In a bid to move inventory and renew interest in previous generation Maxwell cards, Nvidia and its hardware partners have cut the price of several previous generation graphics cards, including the GeForce GTX 980 Ti, GeForce GTX 980, and GeForce GTX 970.
Starting at the top, there was little reason to go out and purchase a GeForce GTX 980 Ti after Nvidia announced its first Polaris cards, the GeForce GTX 1080 and GeForce GTX 1070 with starting prices of $599 and $379, respectively. Both are faster than a Titan X, which itself beats the GeForce GTX 980 Ti by a smidgen. That being the case, it no longer made sense to pay in the neighborhood of $600 for a GeForce GTX 980 Ti, even if it was factory overclocked and custom cooled.
That’s no longer the price point. The GeForce GTX 980 Ti is now selling on the street for closer to $450, depending on the model, with MSI’s GeForce GTX 980 Ti Gaming 6G Golden Edition going for $400 ($370 after rebate) before Newegg ran out of inventory. The best deal at the time of this writing is the Zotac GeForce GTX 980 Ti 6GB AMP! for $430, or if you’re into the mail-in-rebate thing, MSI’s GeForce GTX 980 Ti Gaming 6G LE is selling for $410 after rebate.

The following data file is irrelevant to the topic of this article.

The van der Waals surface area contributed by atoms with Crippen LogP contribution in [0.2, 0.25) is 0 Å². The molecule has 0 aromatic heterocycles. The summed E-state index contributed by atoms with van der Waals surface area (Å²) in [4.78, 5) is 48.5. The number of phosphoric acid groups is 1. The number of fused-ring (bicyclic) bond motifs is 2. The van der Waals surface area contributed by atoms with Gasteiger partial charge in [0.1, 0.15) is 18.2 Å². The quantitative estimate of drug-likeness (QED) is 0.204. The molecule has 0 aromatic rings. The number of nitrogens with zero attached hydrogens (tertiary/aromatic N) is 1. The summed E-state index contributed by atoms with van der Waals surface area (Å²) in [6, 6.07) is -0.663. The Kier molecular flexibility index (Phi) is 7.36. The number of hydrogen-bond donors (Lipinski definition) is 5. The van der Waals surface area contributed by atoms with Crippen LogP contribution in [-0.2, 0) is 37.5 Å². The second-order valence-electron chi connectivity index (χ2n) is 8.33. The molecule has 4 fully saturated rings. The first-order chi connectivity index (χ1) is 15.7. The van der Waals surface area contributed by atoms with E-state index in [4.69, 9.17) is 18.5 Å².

There are several other SKUs priced less than $500, including models from Asus, EVGA, and Gigabyte. They all sport custom coolers and other enthusiast amenities, but is it enough of a price drop to choose one over a GeForce GTX 1070? In most cases, no. The exceptions are:
- You have to buy a graphics card now and can’t find a GeForce GTX 1070 in stock.
- You already own a GeForce GTX 980 Ti and want to add a second (or third) for SLI.
- You need the additional CUDA cores, as might be the case in a workstation setup using consumer cards.
Everyone else is better off waiting for stores to receive stock of the GeForce GTX 1070.
Nvidia and its partners also cut pricing on the GeForce GTX 980 and GeForce GTX 970. The GeForce GTX 980 now starts at around $380 on Newegg, or $370 after rebate, but it’s also a bad deal compared to the GeForce GTX 1070.
As for the GeForce GTX 970, it can be had for as low as $240, or $220 after rebate, along with several options under $280. It meets the requirements for VR gaming and isn’t cannibalized by Pascal (not yet, anyway), though it’s worth pointing out that AMD recently announced its first Polaris card, the Radeon RX 480 for $199. That one will launch to retail on June 29 and is likely to be a hot seller.